BAVARIA – ULANKA – PARADE – LEUTNANT – ULANEN/CHEVAULEGERS REGIMENT. This is a consignment item.
It is an exceptional ulanka that would be correct for any of the Bavarian Regiments listed below.
- Ulanen-Regiment Kaiser Wilhelm II.
- Chevaulegers-Regiment Kaiser Nicholas von Rußland.
- Chevaulegers-Regiment Herzog Karl Theodor.
- Chevaulegers-Regiment Erzherzog Friedrich von Österreich.
- Chevaulegers-Regiment Prinz Alfons.
These two Bavarian Kavallerie types (Chevaulegers and Ulanen) were considered light cavalry. [They were designated Lancers in the Imperial British Army, due to the lances that they originally carried]. Both types sported ulankas, as did Prussia’s, Saxony’s, and Württemberg’s Ulanen Regiments. The ulanka was far different from all other Imperial German Army tunics. Its front was decorated with a double row of buttons that formed a “V” shape. This not only slimmed its wearer’s torso, but made his shoulders appear broader and his overall appearance more muscular.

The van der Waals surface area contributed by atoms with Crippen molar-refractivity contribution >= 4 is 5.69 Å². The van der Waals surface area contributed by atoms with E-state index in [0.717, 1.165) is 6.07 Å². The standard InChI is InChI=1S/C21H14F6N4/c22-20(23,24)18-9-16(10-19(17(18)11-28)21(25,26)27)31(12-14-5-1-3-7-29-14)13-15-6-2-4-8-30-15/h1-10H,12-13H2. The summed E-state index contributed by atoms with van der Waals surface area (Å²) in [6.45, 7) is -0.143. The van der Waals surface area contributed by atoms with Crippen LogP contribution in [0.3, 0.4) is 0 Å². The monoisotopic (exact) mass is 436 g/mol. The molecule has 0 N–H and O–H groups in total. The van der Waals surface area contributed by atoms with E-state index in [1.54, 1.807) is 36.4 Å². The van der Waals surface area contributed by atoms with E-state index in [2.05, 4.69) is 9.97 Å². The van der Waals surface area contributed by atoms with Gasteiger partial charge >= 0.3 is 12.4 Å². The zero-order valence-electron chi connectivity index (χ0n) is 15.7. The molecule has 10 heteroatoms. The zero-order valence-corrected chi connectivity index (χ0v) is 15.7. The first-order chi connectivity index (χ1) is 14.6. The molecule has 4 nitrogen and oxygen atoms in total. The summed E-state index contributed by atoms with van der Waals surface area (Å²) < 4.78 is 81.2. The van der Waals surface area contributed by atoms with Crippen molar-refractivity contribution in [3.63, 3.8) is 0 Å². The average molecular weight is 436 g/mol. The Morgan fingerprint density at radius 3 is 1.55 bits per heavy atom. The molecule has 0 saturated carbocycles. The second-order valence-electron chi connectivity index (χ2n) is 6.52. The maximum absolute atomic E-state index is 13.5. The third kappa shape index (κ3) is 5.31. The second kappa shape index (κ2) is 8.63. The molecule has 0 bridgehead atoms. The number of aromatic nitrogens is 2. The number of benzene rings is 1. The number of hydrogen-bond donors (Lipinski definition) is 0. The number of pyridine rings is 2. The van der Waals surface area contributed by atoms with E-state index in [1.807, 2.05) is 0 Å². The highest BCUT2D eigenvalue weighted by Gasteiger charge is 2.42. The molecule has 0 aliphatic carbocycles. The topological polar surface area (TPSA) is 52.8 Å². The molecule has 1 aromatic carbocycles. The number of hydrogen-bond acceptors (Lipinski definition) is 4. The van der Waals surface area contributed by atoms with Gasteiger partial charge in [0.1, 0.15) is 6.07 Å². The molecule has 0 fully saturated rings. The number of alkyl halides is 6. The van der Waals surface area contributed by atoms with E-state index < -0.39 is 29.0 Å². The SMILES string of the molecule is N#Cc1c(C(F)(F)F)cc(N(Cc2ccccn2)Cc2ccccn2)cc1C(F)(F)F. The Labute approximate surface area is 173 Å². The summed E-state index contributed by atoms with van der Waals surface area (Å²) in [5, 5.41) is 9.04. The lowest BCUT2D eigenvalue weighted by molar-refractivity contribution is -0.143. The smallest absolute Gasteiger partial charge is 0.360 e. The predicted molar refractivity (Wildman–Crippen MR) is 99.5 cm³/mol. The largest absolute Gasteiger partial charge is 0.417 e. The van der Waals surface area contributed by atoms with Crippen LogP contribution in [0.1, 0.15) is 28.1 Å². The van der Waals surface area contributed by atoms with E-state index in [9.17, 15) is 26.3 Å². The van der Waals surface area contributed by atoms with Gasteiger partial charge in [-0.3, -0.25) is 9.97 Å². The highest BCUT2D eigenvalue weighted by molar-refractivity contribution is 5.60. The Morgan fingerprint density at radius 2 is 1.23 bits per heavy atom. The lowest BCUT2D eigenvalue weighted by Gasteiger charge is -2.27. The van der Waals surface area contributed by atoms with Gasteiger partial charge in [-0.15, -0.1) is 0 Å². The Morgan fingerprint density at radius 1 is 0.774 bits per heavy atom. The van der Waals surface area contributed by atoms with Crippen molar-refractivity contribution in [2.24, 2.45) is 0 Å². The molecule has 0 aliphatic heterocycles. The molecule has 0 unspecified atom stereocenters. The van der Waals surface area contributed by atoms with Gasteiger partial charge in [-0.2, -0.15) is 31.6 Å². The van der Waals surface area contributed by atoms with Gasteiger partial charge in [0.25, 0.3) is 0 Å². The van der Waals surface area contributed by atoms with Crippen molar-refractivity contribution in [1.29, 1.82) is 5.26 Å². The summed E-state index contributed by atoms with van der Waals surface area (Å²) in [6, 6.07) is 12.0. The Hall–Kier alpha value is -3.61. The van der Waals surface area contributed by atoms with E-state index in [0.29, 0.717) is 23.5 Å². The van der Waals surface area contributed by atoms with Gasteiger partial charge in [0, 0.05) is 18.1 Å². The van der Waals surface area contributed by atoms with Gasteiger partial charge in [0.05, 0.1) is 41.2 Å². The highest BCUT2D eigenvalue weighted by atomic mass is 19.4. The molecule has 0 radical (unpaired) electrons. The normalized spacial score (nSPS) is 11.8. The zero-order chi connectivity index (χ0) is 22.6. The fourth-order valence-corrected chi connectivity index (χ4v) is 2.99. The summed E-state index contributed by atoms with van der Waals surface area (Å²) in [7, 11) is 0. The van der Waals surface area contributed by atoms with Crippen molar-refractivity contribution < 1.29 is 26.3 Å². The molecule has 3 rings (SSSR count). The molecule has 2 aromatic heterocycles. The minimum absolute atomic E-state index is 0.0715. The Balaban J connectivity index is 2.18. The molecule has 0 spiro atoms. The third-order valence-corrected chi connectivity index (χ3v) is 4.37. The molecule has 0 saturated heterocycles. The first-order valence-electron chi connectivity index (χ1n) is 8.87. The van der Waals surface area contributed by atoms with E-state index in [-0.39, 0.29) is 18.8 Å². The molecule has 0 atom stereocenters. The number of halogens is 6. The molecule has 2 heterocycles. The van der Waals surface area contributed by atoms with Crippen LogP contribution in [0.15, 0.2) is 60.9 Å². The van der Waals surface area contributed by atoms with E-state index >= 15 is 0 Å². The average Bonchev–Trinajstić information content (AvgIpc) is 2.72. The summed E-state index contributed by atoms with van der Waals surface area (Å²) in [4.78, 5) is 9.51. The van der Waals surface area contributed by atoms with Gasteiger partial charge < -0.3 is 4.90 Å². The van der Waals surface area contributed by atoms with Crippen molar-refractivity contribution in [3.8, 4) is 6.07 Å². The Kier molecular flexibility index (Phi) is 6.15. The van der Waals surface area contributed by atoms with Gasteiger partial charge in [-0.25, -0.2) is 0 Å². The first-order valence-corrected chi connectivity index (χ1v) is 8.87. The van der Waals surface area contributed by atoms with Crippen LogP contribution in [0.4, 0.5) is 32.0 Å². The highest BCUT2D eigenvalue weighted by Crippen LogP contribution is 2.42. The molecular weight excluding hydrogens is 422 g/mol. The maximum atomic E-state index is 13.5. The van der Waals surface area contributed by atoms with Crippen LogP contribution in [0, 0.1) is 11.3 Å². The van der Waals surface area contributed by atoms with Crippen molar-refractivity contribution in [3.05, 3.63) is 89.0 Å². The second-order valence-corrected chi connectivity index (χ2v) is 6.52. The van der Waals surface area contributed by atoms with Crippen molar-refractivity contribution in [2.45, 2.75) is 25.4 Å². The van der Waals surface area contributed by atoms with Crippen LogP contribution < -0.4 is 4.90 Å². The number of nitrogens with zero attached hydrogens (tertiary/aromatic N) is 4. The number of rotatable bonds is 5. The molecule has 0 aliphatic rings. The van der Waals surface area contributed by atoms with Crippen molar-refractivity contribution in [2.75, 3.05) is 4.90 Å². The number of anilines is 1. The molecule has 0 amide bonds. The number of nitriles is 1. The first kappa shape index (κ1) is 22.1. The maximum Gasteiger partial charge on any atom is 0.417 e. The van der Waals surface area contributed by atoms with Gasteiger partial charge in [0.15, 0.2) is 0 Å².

The ulankas worn by the Prussians, Saxons and Württembergians were dunkel-blau (dark-blue) in color up until the wartime conversion to feldgrau tunics. The Bavarian Army’s Ulanen, however, sported very dark-green ulankas. [PLEASE NOTE: it is such a dark green that it appears black in the accompanying photographs]. For this particular tunic, its contrasting trim and lapel lining is crimson-red. The prerequisite double row of fourteen (seven per side) gold-toned buttons decorate the front. A single button appears on each cuff. A further six (three per side) appear on the rear vent flaps. Crimson trim runs down from the reverse’s shoulder area to highlight the vent. A smaller gold button secures each epaulette to the ulanka’s shoulders.
The collar, cuffs, and trim are all crimson, serving as accents against the tunic’s dark-green background. Since our ulanka is set-up in parade configuration, its shoulders are mounted with epaulettes rather than everyday/garrison-use shoulder boards. The crimson epaulettes sport gold metal crescent moons and gold trim. NO regimental designation is indicated, as is correct.
The ulanka’s interior reveals a beautiful, black, silk liner. The tunic’s overall condition is beyond excellent. You will be hard-pressed to find a better officer’s parade tunic, and upgrading will never be a concern.